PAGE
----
There is clearly a presumption in favour of the open reporting and the public administration of justice, and any assessment of suppression must adopt that presumption as a starting point. The presumption is not a “fundamental principle” and is capable of being displaced. Priestley J states in GAP v Police at paragraph 40:
This case is not the one to run the sexual conviction rate versus acquittals debate. What is annoying is the trial by media that has occurred. That may mean that no trial will ever occur. Responsible reporting would have meant the story could still have run, but with the focus on MFAT and the Minister without the need to publish matters germane to any prospective trial. I dislike mob rule and populism and how it appears to have been used to erode fair trial rights.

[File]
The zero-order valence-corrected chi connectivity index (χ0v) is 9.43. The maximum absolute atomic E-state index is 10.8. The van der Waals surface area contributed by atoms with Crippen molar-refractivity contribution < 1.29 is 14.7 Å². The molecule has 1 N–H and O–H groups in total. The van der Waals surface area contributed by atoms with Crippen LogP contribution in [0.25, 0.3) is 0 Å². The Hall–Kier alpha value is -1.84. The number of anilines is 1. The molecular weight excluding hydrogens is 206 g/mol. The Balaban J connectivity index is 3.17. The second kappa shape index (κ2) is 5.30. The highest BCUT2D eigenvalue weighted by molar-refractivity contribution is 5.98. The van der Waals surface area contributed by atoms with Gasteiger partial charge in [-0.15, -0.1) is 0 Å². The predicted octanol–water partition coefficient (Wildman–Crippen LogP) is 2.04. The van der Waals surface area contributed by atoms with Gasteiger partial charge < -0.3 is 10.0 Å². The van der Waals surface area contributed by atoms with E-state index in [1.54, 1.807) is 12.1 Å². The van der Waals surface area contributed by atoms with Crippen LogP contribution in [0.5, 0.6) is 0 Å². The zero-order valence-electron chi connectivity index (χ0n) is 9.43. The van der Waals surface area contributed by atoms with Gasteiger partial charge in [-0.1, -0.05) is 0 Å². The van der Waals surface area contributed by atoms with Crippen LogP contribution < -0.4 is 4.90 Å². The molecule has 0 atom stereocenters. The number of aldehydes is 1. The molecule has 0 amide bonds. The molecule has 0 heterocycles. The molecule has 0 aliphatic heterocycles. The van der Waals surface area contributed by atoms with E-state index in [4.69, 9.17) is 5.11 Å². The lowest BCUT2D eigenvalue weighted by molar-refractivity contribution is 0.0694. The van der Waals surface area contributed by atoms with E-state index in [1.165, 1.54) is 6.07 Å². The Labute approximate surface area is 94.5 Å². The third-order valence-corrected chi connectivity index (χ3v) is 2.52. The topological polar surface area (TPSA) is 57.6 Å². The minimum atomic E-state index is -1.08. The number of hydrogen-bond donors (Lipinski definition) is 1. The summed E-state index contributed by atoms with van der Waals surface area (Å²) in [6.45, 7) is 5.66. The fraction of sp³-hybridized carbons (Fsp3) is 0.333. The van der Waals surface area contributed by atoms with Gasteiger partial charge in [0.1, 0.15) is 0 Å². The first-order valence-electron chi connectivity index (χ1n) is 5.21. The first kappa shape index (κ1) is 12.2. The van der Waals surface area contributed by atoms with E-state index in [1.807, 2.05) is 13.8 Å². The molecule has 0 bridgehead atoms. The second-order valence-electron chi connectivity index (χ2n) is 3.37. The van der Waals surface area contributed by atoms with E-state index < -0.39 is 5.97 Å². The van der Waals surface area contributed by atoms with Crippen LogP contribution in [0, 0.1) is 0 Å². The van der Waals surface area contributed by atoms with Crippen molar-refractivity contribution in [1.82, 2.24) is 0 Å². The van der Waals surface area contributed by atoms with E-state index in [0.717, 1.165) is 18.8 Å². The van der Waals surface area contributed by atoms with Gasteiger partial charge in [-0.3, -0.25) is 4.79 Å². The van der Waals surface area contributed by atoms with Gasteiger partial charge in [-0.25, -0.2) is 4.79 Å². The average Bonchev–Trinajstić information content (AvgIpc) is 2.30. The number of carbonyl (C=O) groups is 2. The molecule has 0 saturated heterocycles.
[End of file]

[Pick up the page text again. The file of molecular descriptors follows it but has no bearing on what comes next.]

Law Commission, Evidence of Bad Character in Criminal Proceedings, Report 273 (2001), Appendix A, [A 35]–[A 38].
 See Law Commission, Evidence in Criminal Proceedings: Previous Misconduct of a Defendant, CP 141 (1996) Appendix D, [D 63]
 Law Commission of England and Wales, Evidence of Bad Character in Criminal Proceedings, Report 273 (2001), Appendix A,